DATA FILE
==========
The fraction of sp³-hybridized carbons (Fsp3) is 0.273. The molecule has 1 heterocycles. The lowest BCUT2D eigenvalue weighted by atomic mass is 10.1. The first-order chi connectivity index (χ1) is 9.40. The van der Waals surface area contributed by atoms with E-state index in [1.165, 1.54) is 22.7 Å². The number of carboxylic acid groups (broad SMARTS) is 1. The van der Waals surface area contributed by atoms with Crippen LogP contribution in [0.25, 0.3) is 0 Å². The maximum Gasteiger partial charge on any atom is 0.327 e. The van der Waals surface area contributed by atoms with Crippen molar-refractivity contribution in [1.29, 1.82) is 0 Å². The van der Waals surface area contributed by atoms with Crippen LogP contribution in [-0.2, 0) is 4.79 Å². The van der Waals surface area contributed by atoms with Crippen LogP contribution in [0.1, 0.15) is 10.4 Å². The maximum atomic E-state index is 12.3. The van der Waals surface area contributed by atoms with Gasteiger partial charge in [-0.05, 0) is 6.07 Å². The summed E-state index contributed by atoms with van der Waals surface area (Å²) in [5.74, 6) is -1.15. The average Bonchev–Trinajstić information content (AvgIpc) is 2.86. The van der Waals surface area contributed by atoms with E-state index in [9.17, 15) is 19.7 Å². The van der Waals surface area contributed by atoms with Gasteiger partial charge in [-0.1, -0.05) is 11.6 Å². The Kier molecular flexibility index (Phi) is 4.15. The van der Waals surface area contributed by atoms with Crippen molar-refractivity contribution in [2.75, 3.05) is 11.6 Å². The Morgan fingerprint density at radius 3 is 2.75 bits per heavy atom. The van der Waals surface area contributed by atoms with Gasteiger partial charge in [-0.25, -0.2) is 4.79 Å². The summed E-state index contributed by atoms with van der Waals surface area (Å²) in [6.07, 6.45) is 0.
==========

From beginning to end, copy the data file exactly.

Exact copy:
The fraction of sp³-hybridized carbons (Fsp3) is 0.273. The molecule has 1 heterocycles. The lowest BCUT2D eigenvalue weighted by atomic mass is 10.1. The first-order chi connectivity index (χ1) is 9.40. The van der Waals surface area contributed by atoms with E-state index in [1.165, 1.54) is 22.7 Å². The number of carboxylic acid groups (broad SMARTS) is 1. The van der Waals surface area contributed by atoms with Crippen LogP contribution in [0.25, 0.3) is 0 Å². The maximum Gasteiger partial charge on any atom is 0.327 e. The van der Waals surface area contributed by atoms with Crippen molar-refractivity contribution in [1.29, 1.82) is 0 Å². The van der Waals surface area contributed by atoms with Crippen LogP contribution in [-0.2, 0) is 4.79 Å². The van der Waals surface area contributed by atoms with Crippen LogP contribution in [0.1, 0.15) is 10.4 Å². The maximum atomic E-state index is 12.3. The van der Waals surface area contributed by atoms with Gasteiger partial charge in [-0.05, 0) is 6.07 Å². The summed E-state index contributed by atoms with van der Waals surface area (Å²) in [5.74, 6) is -1.15. The average Bonchev–Trinajstić information content (AvgIpc) is 2.86. The van der Waals surface area contributed by atoms with E-state index in [9.17, 15) is 19.7 Å². The van der Waals surface area contributed by atoms with Gasteiger partial charge in [-0.1, -0.05) is 11.6 Å². The Kier molecular flexibility index (Phi) is 4.15. The van der Waals surface area contributed by atoms with Crippen molar-refractivity contribution in [2.75, 3.05) is 11.6 Å². The Morgan fingerprint density at radius 3 is 2.75 bits per heavy atom. The van der Waals surface area contributed by atoms with Gasteiger partial charge in [-0.25, -0.2) is 4.79 Å². The summed E-state index contributed by atoms with van der Waals surface area (Å²) in [6.07, 6.45) is 0.